Games That Changed Everything

Vintage Games

Throughout the history of the video game industry there have been hundreds upon hundreds of games developed to be enjoyed by gamers. Many people have debated and will continue to debate and discuss the most impactful games to rock the industry.

Though categorizing all of the influential games ever to grace our systems may seem impossible, Bill Loguidice and Matt Barton have done a commendable job at doing just that.

Vintage Games: An Insider Look at the History of Grand Theft Auto, Super Mario, and the Most Influential Games of All Time (which will henceforth for this piece be referred to as Vintage Games, for sanity’s sake) is a wonderfully informative work about the most influential video games, from the progenitors of genres, to those that brought the industry to the next level.

Vintage Games presents the reader with a plethora of information on the video game industry. Some may think that taking in an entire history of the most influential games would a daunting task, as it would. However, Loguidice and Barton have categorized and pieced together the information nearly perfectly and made it a breeze to take in and even enjoy.

Though not discussing the games in a chronological order, and instead discussing them in alphabetical order (game wise) can be a little confusing at times, especially when you are jumping from the 70s to the 90s, and then back into 1985 and what not, it’s never a deal breaking and after a few chapters it is hardly noticeable.

In Vintage Games, each chapter is filled with information on the specific game and the influential properties of it, without overloading the reader with too much useless information.

The early chapters mostly consist of how certain genres were established and what games played the biggest part in that, such as "Chapter 1 Alone in the Dark (1992): The Polygons of Fear" discussing how the classic Alone in the Dark was responsible for establishing the survival/horror genre well before other classics such as Konami’s Silent Hill or Capcom’s Resident Evil, or "Chapter 4 Diablo (1996): The Rogue Goes to Hell" presenting that Blizzard’s Diablo, though not the first action role playing game (RPG), firmly established the genre as what it remains today.

Later chapters move away from simple genre and onto grander subjects such as games that affected the industry at large. "Chapter 7 Final Fantasy VII (1997): It’s Never Final in the World of Fantasy" not only discusses the early impact of the Final Fantasy series, but also the groundbreaking influence Final Fantasy VII had and how responsible it was for its generations take off, helping establish not only the PlayStation system but JRPGs in America as a whole. Like Chapter 7, "Chapter 18 Super Mario 64/Tomb Raider (1996): The Third Dimension" shows the impact these games had on video games at large as both games "established paradigms that are still guiding the industry today," talking about the introduction to 3D as a main property in video games, which would change the industry and gaming forever.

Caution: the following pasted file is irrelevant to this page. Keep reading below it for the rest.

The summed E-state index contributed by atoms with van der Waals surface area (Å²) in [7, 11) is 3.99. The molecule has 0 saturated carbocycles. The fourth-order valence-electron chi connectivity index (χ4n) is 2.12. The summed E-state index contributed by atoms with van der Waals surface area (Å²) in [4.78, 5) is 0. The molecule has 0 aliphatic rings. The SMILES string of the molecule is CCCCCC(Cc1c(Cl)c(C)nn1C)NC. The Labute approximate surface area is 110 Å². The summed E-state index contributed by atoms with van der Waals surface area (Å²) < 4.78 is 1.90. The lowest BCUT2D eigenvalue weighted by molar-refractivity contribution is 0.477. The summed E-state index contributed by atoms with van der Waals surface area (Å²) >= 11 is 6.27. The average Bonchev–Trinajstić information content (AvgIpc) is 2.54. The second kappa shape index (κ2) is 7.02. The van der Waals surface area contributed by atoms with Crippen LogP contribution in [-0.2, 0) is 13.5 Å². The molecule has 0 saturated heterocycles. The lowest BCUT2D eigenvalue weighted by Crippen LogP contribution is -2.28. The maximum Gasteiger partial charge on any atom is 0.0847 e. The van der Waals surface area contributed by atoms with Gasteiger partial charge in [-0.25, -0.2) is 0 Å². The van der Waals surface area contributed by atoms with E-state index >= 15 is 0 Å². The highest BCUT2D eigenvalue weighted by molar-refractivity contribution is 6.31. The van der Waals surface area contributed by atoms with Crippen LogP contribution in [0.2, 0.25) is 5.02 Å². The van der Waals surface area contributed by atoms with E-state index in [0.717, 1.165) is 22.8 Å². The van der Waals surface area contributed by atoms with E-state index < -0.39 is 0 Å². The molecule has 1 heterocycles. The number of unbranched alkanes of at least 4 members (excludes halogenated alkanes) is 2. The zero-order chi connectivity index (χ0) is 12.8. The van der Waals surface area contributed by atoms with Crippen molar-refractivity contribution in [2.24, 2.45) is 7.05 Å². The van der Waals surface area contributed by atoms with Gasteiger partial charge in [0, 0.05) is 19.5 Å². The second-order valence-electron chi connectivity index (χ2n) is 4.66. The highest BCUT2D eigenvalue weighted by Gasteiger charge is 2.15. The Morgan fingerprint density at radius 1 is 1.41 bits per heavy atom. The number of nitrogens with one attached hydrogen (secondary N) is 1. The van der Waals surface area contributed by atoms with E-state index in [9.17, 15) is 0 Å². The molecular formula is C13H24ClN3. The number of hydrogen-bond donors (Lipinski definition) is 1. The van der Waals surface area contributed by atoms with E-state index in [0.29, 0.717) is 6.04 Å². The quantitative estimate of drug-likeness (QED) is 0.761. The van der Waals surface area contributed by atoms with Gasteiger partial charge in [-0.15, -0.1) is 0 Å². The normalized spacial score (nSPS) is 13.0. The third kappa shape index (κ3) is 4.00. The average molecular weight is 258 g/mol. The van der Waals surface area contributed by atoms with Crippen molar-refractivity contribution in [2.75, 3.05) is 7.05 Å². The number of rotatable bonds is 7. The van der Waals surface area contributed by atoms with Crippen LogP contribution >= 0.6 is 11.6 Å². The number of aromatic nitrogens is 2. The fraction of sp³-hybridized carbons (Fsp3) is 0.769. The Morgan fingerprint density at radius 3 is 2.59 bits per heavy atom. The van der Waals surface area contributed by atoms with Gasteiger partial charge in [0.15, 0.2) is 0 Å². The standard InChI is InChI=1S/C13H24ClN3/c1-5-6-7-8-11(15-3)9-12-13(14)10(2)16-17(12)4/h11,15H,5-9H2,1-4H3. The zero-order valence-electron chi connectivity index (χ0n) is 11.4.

Every chapter is careful to not only discuss the game the chapter is named for, but for other games that came before that may have paved the way. "Chapter 6 Dune II: The Building of a Dynasty (1992): Spicing up Strategy in Real Time" discusses Dune II as establishing the "modern real-time strategy (RTS) game," but also references classics like Civilization and Cytron Masters as being especially influential in that genre as well, setting the foundation for Dune II to build the genre to where it is today. This helps to not only give background to help better understand the genre in question, but to also let the reader understand that this is not a book of the authors’ favorite games, but a book of information on the games themselves.

Footnotes also litter the bottoms of pages, giving you URLs, book titles, and other information so as not to get lost by what Loguidice and Barton discuss. Sometimes, however, the information seems like it is just there to take up space. Details consisting of companies sales and developers other unrelated project seems useless to know and a little boring to read. Thankfully this type of information doesn’t clutter the pages and only pops its head up every so often.

The information, specifically the games and companies mentions, are made easier to take in. When any game is mentioned for the first time, it is cited with its release year and systems released on, usually following the company/developer. Also, if a game is the main subject of another chapter, then that chapter is also cited after the game, letting the reader now that more information is available on another page. Though the citations are very useful, they can sometimes make statements or sentences seem crowded or jumbled.

Needless to say after what I’ve mentioned, Vintage Games is an impressive and entertaining read if you are interested in the video game industry. Reading about how such an interesting industry came to where it is today is very fun, and seeing how it got here on such specific levels such as genre and mechanics is even better. The easy to read categorization of the information works. Whether you’re a new gamer yearning for a history lesson on your favorite hobby or a veteran wanting to read up on your favorite classics, Vintage Games has what you’re looking for.

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